Cardio 1st thing in the morning? Opinions?

Discussion in 'Health & Fitness' started by racketcollector, Nov 10, 2004.

  1. racketcollector

    racketcollector New User

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    Hey folks--just trying to get some opinions on this topic. Has anyone out there tried cardio 1st thing in the am on an empty stomach vs later in the day after a meal or two? Any appreciable difference in weight loss? I know the Bill Phillips BODY-4-LIFE program believes in this highly--then again, I also saw reports on a study in Mens Health that it doesnt really make that much difference WHEN you do your cardio... Thanks.
     
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  2. atatu

    atatu Hall of Fame

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    Well, I followed Body for Life program (loosely) this summer. I did my cardio and weight lifting early in the morning on an empty stomach (just a glass of water) and I did feel like I burned more fat than when I used to work out after work. I went from 195 to 180 in 12 weeks. I say I loosely followed the progam because for weights, I did not do the five reps that he recommends, instead I followed the program in Core Performance. Anyway, just my experience, don't have any science to back it up.
     
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  3. danbsb

    danbsb Guest

    cardio in the am

    i also like cardio in the am but if u are like me and cant get overheated in the am before work then i suggest something like yoga in the am..... i recently bought on t w the yoga dvds from sybel boss she is the yoga teacher for sharpova and haas and others i have been using them in my office and on the road when i am traveling in my lap top and i getting a great stretch,strenghting, balance and core workout and i can still go directly to work without having to get a shower then i can do cardio when i have more time but i agree if u can do it first i like it also thanks
     
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  4. gmlasam

    gmlasam Hall of Fame

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    Its preference in my opinion. I'm a morning person, and I'm fully energized in the morning. So I prefer exercising and playing tennis in the morning. A good work out in the morning certainly helps me go throughout the day and helps me manage work stress.

    I run 3 miles or go to a spinning class for one hour for cardio, and the next day I do weights, and repeat the routine the next day.

    This workout routine works out for me

    There were some studies that show doing cardio can help burn fat much quicker on an empty stomach.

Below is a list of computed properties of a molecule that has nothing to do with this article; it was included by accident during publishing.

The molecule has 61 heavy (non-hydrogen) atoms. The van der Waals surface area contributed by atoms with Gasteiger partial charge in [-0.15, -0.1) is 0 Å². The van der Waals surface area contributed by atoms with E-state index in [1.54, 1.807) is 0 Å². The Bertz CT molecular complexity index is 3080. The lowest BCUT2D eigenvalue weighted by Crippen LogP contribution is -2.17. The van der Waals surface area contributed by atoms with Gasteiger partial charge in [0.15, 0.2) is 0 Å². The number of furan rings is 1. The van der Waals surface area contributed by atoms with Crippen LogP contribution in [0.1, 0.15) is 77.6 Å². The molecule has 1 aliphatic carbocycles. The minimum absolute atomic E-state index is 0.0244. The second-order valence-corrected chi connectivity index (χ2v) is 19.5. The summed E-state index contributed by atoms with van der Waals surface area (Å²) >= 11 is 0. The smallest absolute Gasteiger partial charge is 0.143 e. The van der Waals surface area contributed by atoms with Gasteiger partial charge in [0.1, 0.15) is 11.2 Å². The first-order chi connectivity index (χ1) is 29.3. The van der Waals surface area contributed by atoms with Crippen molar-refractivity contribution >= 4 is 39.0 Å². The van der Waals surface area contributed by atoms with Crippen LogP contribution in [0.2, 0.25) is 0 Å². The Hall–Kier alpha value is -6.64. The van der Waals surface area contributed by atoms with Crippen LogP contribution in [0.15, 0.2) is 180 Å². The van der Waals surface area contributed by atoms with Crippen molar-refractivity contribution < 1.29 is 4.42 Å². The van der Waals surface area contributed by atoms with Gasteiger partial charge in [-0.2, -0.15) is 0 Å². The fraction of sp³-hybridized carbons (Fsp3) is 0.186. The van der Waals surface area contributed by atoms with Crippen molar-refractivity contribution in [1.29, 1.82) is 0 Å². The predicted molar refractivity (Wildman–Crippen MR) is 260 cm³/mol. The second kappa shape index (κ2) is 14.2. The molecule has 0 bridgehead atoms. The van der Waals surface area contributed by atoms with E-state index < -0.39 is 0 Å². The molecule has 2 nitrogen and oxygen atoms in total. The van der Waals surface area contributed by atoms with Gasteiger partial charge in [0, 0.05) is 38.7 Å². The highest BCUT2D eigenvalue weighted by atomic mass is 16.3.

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  5. J D

    J D Rookie

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    There has been a lot of research done on early morning work outs. Studies show that the benefit is approximately the same as at other times of the day, with early morning workouts achieving slightly less training results (speed, strength, and endurance) because the average person's body only performs at about 90% of peak efficiency early in the morning. Unfortunately, early morning exercisers were 32% more likely to suffer a serious training injury.

    Still, an early morning workout is much healthier than no workout. And, I believe I remember reading that early morning exercise does elevate the metabolism more for the rest of the day than later work outs, meaning it would probably be the best time if the main goal is to burn calories.
     
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  6. bcaz

    bcaz Professional

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    I hate the morning stuff -- I have an old, cranky back and the more the day goes on, the better I feel. I find that early morning exercise increases the chances if injury (dehydration from sleeping? Lack of flexibility? Rushing before work?); I also find that running, lifting weights, playing tennis, are excellent stress relievers and provide catharsis after the tough, stressful, bread-winning part of the day and pave the way for solid sleep.
     
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  7. vin

    vin Professional

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    The idea behind morning cardio is that you haven't eaten and have less of an energy supply and will be more likely to burn fat.